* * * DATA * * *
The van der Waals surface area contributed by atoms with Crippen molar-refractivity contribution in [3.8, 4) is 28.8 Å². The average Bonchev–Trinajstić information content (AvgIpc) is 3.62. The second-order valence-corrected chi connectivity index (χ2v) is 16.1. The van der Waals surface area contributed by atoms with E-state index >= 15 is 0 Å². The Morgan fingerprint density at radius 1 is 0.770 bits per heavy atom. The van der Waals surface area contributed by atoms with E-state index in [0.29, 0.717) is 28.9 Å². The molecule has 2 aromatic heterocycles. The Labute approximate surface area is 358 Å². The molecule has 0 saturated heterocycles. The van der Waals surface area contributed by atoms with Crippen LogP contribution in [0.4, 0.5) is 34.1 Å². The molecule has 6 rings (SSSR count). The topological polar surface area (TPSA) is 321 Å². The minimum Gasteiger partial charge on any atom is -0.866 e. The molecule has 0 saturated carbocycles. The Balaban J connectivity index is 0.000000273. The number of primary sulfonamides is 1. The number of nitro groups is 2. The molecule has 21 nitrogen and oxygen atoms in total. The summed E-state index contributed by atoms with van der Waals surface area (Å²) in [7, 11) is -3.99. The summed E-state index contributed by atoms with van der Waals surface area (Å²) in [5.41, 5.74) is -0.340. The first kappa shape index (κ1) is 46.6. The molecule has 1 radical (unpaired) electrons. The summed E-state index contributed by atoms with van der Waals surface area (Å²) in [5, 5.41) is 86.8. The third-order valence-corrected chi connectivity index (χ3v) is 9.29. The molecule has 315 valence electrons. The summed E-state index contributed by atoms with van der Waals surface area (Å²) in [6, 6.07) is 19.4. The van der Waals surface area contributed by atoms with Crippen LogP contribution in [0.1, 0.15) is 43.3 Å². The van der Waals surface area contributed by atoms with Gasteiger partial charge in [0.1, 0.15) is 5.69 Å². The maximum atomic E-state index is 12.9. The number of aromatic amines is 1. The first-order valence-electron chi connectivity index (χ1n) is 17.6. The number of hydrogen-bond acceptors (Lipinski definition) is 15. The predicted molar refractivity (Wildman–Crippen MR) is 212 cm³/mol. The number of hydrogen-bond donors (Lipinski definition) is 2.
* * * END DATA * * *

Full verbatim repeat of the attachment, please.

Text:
The van der Waals surface area contributed by atoms with Crippen molar-refractivity contribution in [3.8, 4) is 28.8 Å². The average Bonchev–Trinajstić information content (AvgIpc) is 3.62. The second-order valence-corrected chi connectivity index (χ2v) is 16.1. The van der Waals surface area contributed by atoms with E-state index >= 15 is 0 Å². The Morgan fingerprint density at radius 1 is 0.770 bits per heavy atom. The van der Waals surface area contributed by atoms with E-state index in [0.29, 0.717) is 28.9 Å². The molecule has 2 aromatic heterocycles. The Labute approximate surface area is 358 Å². The molecule has 0 saturated heterocycles. The van der Waals surface area contributed by atoms with Crippen LogP contribution in [0.4, 0.5) is 34.1 Å². The molecule has 6 rings (SSSR count). The topological polar surface area (TPSA) is 321 Å². The minimum Gasteiger partial charge on any atom is -0.866 e. The molecule has 0 saturated carbocycles. The Balaban J connectivity index is 0.000000273. The number of primary sulfonamides is 1. The number of nitro groups is 2. The molecule has 21 nitrogen and oxygen atoms in total. The summed E-state index contributed by atoms with van der Waals surface area (Å²) in [7, 11) is -3.99. The summed E-state index contributed by atoms with van der Waals surface area (Å²) in [5.41, 5.74) is -0.340. The first kappa shape index (κ1) is 46.6. The molecule has 1 radical (unpaired) electrons. The summed E-state index contributed by atoms with van der Waals surface area (Å²) in [5, 5.41) is 86.8. The third-order valence-corrected chi connectivity index (χ3v) is 9.29. The molecule has 315 valence electrons. The summed E-state index contributed by atoms with van der Waals surface area (Å²) in [6, 6.07) is 19.4. The van der Waals surface area contributed by atoms with Crippen LogP contribution in [0.1, 0.15) is 43.3 Å². The van der Waals surface area contributed by atoms with Gasteiger partial charge in [0.1, 0.15) is 5.69 Å². The maximum atomic E-state index is 12.9. The number of aromatic amines is 1. The first-order valence-electron chi connectivity index (χ1n) is 17.6. The number of hydrogen-bond acceptors (Lipinski definition) is 15. The predicted molar refractivity (Wildman–Crippen MR) is 212 cm³/mol. The number of hydrogen-bond donors (Lipinski definition) is 2.